This same argument was raised in People v. Arnold (1991), 218 Ill. App. 3d 647, 577 N.E.2d 1355. In Arnold, three robbery victims testified that they saw a dark-colored steel handgun at various times during the robbery. The court set out the well-established rule of law that instructions on a lesser included offense are not required in a case where the evidence rationally precludes a finding of the lesser included offense. (See People v. Bryant (1986), 113 Ill. 2d 497, 499 N.E.2d 413.) The court held that because there was no evidence to question the authenticity of the gun, the trial court properly refused *891to instruct the jury on simple robbery. Arnold, 218 Ill. App. 3d at 652, 577 N.E.2d at 1360.

Similarly, here, the victim testified that the gun was black, made of metal, and looked real. She saw the gun from a- distance of less than one foot. There was no evidence presented to contradict the victim’s testimony or otherwise question the authenticity of the gun. We therefore find that the trial judge correctly viewed the evidence presented as rationally precluding the finding of the lesser charge of simple robbery. See also People v. Reynolds (1983), 116 Ill. App. 3d 328, 451 N.E.2d 1003 (lack of evidence contrary to witnesses’ testimony that defendant used a gun during robbery justified trial court’s refusal to give simple robbery instruction).

Defendant next contends that the presentence investigation report prepared prior to sentencing was inadequate. Defendant argues that the investigator should have contacted more sources to make the report more complete. Initially, we note that defendant failed to object to the alleged deficiencies in the report at the sentencing hearing. Defendant has therefore waived this argument. (People v. Madej (1985), 106 Ill. 2d 201, 478 N.E.2d 392.) Moreover, the record indicates that defendant refused to be interviewed or cooperate in any way with the investigator in the preparation of the presentence investigation report. In such cases a defendant will not be heard to argue on appeal that the report was inadequate. People v. Fortune (1992), 234 Ill. App. 3d 531, 600 N.E.2d 501.

Finally, defendant contends that the trial court abused its discretion in sentencing him to 48 years in prison. Armed robbery is a Class X felony which carries a sentence of 6 to 30 years in prison (Ill. Rev. Stat. 1989, ch. 38, par. 1005 — 8—1(a)(3)). Because of defendant’s prior convictions for armed robbery, he was eligible for an extended sentence of 30 to 60 years (Ill. Rev. Stat. 1989, ch. 38, par. 1005 — 8— 2(a)(2)).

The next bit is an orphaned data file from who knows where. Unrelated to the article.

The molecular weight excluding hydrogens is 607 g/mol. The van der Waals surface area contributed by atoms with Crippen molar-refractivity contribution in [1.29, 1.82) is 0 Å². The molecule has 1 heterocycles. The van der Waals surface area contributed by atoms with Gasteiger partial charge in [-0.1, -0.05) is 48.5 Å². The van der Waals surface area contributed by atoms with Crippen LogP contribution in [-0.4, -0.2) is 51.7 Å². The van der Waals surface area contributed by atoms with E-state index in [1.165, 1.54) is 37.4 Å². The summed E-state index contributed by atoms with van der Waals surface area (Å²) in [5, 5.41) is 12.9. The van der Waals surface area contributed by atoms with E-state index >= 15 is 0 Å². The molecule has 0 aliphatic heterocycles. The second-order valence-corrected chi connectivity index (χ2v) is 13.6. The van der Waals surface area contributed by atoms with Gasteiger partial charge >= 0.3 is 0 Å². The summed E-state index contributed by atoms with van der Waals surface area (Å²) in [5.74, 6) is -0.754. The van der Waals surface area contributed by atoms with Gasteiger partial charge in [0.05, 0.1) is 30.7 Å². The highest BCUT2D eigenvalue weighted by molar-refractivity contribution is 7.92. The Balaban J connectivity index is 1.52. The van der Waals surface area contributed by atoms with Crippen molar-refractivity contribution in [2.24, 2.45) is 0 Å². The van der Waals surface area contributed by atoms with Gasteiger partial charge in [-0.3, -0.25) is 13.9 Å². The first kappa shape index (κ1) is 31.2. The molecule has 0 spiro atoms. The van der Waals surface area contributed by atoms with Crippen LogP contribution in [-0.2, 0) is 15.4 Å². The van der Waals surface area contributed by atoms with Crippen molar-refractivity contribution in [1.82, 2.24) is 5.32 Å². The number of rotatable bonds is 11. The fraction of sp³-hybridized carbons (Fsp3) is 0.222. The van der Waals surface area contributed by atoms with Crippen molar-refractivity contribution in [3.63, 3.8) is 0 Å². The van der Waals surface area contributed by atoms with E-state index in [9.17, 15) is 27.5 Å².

A reviewing court is not a sentencing court and may not substitute its judgment for that of the trial court merely because it would have imposed a different sentence. (People v. Cox (1980), 82 Ill. 2d 268, 413 N.E.2d 541.) The trial court is charged with the task of imposing a sentence which strikes the appropriate balance between the protection of society and the rehabilitation of the defendant (Cox, 82 Ill. 2d 268, 412 N.E.2d 541), and that determination will not be disturbed absent an abuse of discretion. People v. Perruquet (1977), 68 Ill. 2d 149, 368 N.E.2d 882.

The record reflects that the trial court properly weighed and considered both the mitigating and aggravating factors and deter*892mined that an extended sentence was necessary for the protection of the public. The evidence presented at the sentencing hearing established that defendant was convicted of 18 counts of armed robbery in 1983. Testimony was also presented regarding two other armed robberies committed by defendant in 1990, one of which was committed at the same store where the instant offense occurred. Moreover, the instant offense was committed while defendant was on parole. Under these circumstances, we find that the trial court did not abuse its discretion in sentencing defendant to 48 years in prison.

For the reasons stated above, the judgment and sentence of the circuit court is affirmed.


McCUSKEY, P.J., and BARRY, J., concur.